This conclusion is corroborated by other independent proxies. For example, samples that show high δ18O values, notably the Kakoulima and Fouta Djalon intrusions and the Amelal sill, have whole rock and Nd, Sr, and Pb isotopic compositions that suggest significant crustal assimilation (up to 30%) (Deckart et al. 2005). The Amelal sill intrudes lacustrine silts (Marzoli et al. 2019) and the NMB has direct zircon evidence of sediment contamination (Fig. 9). The zircon δ18O data for the other samples do not require sediment assimilation to explain their isotopic composition, since they can be explained through high degrees of fractional crystallization of basaltic melt. However, it is clear that zircon saturation can be promoted by minor amounts of crustal contamination and this may not change the O-Hf isotopic compositions significantly. The high Ti CAMP samples do not require assimilation to explain their oxygen and hafnium isotope data. The more positive εHf values found for the high Ti sample can be explained using the same mechanisms as those described in Merle et al. (2014) and Callegaro et al. (2017), where a depleted mantle source is mixed with a small amount of highly enriched mantle melt, for example a lamproite (see horizontal mixing line on Fig. 8). However, as discussed above, contamination is likely required to explain the presence of zircon in these samples.

In conclusion, we suggest that late-stage addition of sediments into the melts can create the conditions for zircon saturation to occur and, in some cases, also explains their isotopic compositions. Upper crustal contamination is also consistent with bulk rock radiogenic isotope data. Therefore, zircon isotopic and elemental compositions from LIP magmas can help to understand the conditions in which these crystals grew, but such data are not well suited for determining the source of the melts, or their tectonic setting.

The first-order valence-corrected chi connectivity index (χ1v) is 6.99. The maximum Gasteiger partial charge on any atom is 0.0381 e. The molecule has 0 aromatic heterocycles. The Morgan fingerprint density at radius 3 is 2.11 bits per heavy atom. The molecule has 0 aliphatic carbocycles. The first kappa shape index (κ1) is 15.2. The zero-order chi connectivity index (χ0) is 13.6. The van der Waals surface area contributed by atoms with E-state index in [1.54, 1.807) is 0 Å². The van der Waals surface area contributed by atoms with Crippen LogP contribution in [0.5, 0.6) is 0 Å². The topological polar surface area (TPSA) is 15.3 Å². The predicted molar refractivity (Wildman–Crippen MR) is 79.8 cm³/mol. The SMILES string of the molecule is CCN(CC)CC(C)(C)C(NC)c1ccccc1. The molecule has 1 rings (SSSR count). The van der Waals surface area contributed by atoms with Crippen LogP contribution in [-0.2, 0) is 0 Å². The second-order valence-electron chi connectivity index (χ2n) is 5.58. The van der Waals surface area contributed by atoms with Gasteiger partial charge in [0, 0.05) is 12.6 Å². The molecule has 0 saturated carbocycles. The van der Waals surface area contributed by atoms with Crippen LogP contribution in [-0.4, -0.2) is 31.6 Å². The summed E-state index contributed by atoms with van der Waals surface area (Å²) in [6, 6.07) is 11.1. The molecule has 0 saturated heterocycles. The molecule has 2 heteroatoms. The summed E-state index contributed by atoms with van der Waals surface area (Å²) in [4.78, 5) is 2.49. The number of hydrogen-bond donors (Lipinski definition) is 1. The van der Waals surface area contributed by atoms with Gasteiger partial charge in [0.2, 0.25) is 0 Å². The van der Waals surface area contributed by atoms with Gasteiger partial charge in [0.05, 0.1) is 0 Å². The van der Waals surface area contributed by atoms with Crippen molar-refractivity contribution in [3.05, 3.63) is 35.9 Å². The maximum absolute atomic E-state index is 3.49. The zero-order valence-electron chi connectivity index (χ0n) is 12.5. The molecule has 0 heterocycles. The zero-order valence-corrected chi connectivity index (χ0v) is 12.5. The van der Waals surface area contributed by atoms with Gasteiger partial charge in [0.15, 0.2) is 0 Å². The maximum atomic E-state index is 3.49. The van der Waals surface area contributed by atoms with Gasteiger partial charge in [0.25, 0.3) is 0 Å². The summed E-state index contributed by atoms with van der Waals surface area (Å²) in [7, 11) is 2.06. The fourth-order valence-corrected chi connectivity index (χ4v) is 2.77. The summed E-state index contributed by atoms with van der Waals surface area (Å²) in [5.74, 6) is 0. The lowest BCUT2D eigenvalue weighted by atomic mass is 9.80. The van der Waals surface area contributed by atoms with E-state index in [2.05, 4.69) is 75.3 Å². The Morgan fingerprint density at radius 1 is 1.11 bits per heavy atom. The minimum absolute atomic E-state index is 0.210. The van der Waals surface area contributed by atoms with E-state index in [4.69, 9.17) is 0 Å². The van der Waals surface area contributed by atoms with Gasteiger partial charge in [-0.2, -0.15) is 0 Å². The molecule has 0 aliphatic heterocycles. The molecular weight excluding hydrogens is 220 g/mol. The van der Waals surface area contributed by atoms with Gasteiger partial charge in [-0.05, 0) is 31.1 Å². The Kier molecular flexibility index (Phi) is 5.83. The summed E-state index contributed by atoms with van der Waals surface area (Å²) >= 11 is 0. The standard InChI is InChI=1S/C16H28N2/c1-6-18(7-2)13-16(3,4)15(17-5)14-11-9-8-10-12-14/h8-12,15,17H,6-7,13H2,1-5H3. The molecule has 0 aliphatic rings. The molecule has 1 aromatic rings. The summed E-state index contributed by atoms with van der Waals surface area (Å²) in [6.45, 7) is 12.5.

Why does zircon in the North Mountain basalt have such variable ages, trace element, and isotopic compositions?

Zircons from the NMB display more variable ages, Hf and O isotopic compositions, and higher Ti temperatures than zircon from all the other CAMP samples (Figs. 4, 9). The NMB has been dated by high-precision U–Pb techniques in multiple studies (Schoene et al. 2010a; Blackburn et al. 2013; Davies et al. 2017, and the current work), and the recommended eruption age of 201.498 ± 0.028 Ma is an average of these studies. New data obtained here (Fig. 9) including some analyses from Davies et al. (2017) suggest zircon crystallization over ~ 2.5 Ma, which seems highly unlikely given the zircon undersaturated nature of the CAMP basalts. The simplest explanation for the old ages is the presence of xenocrystic cores. Truly inherited grains are unlikely since the ages of the zircon from sediments the NMB intrudes and erupts onto are Carboniferous and older (> 360 Ma, Marzoli et al. 2017). However, it is possible for xenocrystic zircon to survive if they were incorporated just before emplacement and the magma was not able to fully resorb them before cooling below the solidus (e.g., Tang et al. 2014).